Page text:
[rust-dev] Compile-time function evaluation in Rust

Pierre Talbot ptalbot at hyc.io
Wed Jan 29 01:19:08 PST 2014


On 01/29/2014 01:39 AM, Brendan Zabarauskas wrote:
> On 29 Jan 2014, at 9:15 am, Pierre Talbot <ptalbot at hyc.io> wrote:
>
>> I propose some requirements on function eligible for CTFE (see the proposal for references to the Rust manual):
>>
>> 1. Its parameters are evaluable at compile-time.
>> 2. It isn’t a diverging function.
>> 3. It isn’t an unsafe function.
>> 4. It doesn’t contain unsafe block.
>> 5. It doesn’t perform I/O actions.
>> 6. The function source code is available to the compiler. It mustn’t be in an external
>> block, however it can be an extern function.
>
> This sounds very much like D’s `pure` keyword. http://dlang.org/function.html#pure-functions
>
>  From the website:
>
>> Pure Functions
>> --------------
>>
>> Pure functions are functions which cannot access global or static, mutable state save through their arguments. This can enable optimizations based on the fact that a pure function is guaranteed to mutate nothing which isn't passed to it, and in cases where the compiler can guarantee that a pure function cannot alter its arguments, it can enable full, functional purity (i.e. the guarantee that the function will always return the same result for the same arguments). To that end, a pure function:
>>
>> - does not read or write any global or static mutable state
>> - cannot call functions that are not pure
>> - can override an impure function, but an impure function cannot override a pure one
>> - is covariant with an impure function
>> - cannot perform I/O
>>
>> As a concession to practicality, a pure function can:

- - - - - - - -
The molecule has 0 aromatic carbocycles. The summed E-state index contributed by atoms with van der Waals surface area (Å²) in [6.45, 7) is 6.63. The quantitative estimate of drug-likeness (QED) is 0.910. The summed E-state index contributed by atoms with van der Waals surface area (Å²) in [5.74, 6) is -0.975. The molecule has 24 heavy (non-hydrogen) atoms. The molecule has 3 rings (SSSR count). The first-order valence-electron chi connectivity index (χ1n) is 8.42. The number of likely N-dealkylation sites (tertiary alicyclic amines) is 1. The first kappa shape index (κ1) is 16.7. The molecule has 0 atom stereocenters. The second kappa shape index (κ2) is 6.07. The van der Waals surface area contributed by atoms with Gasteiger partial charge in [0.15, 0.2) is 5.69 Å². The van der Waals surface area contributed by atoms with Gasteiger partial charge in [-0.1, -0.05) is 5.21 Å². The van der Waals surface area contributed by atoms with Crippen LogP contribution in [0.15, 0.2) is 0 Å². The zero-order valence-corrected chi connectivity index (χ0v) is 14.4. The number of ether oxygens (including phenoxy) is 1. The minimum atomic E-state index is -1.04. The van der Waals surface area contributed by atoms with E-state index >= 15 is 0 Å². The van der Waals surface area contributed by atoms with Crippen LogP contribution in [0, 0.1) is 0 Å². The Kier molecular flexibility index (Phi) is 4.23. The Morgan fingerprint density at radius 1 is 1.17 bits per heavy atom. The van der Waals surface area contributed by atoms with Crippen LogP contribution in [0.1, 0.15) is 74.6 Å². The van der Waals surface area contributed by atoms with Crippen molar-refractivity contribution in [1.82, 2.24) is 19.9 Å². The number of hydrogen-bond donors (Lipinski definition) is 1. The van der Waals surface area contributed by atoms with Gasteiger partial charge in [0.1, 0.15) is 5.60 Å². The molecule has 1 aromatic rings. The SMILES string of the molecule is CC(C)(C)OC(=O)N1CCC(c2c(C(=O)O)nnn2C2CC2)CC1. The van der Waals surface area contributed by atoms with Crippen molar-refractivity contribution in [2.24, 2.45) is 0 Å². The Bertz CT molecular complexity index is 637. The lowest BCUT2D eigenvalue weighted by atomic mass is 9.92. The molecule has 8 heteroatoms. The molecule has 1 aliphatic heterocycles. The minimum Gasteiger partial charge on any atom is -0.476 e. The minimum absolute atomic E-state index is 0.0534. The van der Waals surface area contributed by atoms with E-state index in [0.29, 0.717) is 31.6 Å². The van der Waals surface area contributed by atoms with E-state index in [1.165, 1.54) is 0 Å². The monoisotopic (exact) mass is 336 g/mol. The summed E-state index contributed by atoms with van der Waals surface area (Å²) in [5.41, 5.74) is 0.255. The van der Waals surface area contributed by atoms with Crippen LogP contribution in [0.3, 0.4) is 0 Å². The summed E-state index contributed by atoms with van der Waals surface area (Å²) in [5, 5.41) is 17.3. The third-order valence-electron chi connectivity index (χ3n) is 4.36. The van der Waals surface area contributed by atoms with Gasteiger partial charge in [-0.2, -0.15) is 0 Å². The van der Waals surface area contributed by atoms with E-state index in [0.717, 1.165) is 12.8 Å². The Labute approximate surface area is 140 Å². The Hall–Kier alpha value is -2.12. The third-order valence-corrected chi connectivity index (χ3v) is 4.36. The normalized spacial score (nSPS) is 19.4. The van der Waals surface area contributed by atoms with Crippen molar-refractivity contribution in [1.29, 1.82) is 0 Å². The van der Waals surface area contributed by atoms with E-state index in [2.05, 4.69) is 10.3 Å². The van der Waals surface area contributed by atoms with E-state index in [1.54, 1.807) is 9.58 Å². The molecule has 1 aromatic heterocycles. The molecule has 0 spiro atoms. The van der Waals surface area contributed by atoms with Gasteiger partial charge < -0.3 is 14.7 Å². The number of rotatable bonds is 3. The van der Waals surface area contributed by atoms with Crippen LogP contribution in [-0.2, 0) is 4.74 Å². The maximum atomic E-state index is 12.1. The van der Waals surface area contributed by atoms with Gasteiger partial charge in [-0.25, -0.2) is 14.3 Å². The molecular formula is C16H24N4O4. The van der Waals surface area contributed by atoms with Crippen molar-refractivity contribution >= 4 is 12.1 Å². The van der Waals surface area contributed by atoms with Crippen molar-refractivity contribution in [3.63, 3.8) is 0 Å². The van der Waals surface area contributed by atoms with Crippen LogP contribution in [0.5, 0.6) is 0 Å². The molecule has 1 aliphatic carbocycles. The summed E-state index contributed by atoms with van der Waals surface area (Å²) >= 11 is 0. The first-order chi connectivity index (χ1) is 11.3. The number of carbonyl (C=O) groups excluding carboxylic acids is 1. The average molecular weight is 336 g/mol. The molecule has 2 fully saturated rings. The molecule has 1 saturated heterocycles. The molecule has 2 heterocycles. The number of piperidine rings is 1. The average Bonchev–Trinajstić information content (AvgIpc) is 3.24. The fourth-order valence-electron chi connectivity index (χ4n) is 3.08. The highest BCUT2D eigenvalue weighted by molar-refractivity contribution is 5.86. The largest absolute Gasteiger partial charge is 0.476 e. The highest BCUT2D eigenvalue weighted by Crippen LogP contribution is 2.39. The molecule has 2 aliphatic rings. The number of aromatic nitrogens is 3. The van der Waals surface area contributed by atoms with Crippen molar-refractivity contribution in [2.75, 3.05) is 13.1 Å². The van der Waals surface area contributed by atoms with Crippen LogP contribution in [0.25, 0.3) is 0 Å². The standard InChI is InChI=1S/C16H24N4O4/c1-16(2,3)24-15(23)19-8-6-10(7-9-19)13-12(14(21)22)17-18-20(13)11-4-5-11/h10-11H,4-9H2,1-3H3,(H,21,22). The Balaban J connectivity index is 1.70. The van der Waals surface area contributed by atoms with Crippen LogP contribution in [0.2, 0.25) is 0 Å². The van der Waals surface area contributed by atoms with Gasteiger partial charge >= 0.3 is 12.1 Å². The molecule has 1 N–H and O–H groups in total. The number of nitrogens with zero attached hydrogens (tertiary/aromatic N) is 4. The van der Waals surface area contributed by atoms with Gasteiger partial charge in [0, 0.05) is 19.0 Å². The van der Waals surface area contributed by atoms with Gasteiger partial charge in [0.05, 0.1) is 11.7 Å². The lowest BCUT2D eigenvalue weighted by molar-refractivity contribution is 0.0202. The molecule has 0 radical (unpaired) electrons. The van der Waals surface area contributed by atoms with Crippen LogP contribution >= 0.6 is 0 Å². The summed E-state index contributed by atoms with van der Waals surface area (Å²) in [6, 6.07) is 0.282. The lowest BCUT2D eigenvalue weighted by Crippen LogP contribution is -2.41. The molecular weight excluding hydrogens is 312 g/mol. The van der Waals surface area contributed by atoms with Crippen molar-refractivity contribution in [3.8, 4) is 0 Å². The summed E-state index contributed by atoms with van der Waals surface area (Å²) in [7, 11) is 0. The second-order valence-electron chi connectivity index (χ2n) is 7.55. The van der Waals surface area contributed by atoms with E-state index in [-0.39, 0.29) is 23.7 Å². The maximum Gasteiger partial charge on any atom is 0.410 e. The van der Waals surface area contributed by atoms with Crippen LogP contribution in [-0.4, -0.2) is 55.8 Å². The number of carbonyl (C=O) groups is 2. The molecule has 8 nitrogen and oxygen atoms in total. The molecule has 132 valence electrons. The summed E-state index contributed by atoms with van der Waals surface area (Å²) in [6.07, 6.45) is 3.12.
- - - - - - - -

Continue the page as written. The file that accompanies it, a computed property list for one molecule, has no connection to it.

>>
>> - allocate memory via a NewExpression
>> - terminate the program
>> - read and write the floating point exception flags
>> - read and write the floating point mode flags, as long as those flags are restored to their initial state upon function entry
>> - perform impure operations in statements that are in a ConditionalStatement controlled by a DebugCondition.
>>
>> A pure function can throw exceptions.
> CTFE would be extremely welcome for improving Rust’s compile time code generation capabilities. This is important both practically and also for closing the gap between us and D or C++. It could allow, for example, numeric operators to be overloaded in the std whilst still being able to be used at compile time. Casts could also be implemented in-library. I’m sure there are even better examples though.
>
> ~Brendan
Hi,

 From my proposal:

2.3 Relation with pure function

A pure function is a function that is free of side-effects, you can call 
a pure function any
number of time with the same set of inputs and be sure the results will 
be identical.
An observation is that if a function meets the requirements of CTFE it 
must be a pure
function, but a pure function doesn’t necessarily meet the requirements 
of CTFE. It
mostly depends on the language, for example, in Rust, a pure function 
can contain
unsafe blocks but the CTFE requirements doesn’t allow that.

I add: a pure function can call extern code and diverges, so the pure 
requirements are a subset of the CTFE requirements.

Pierre


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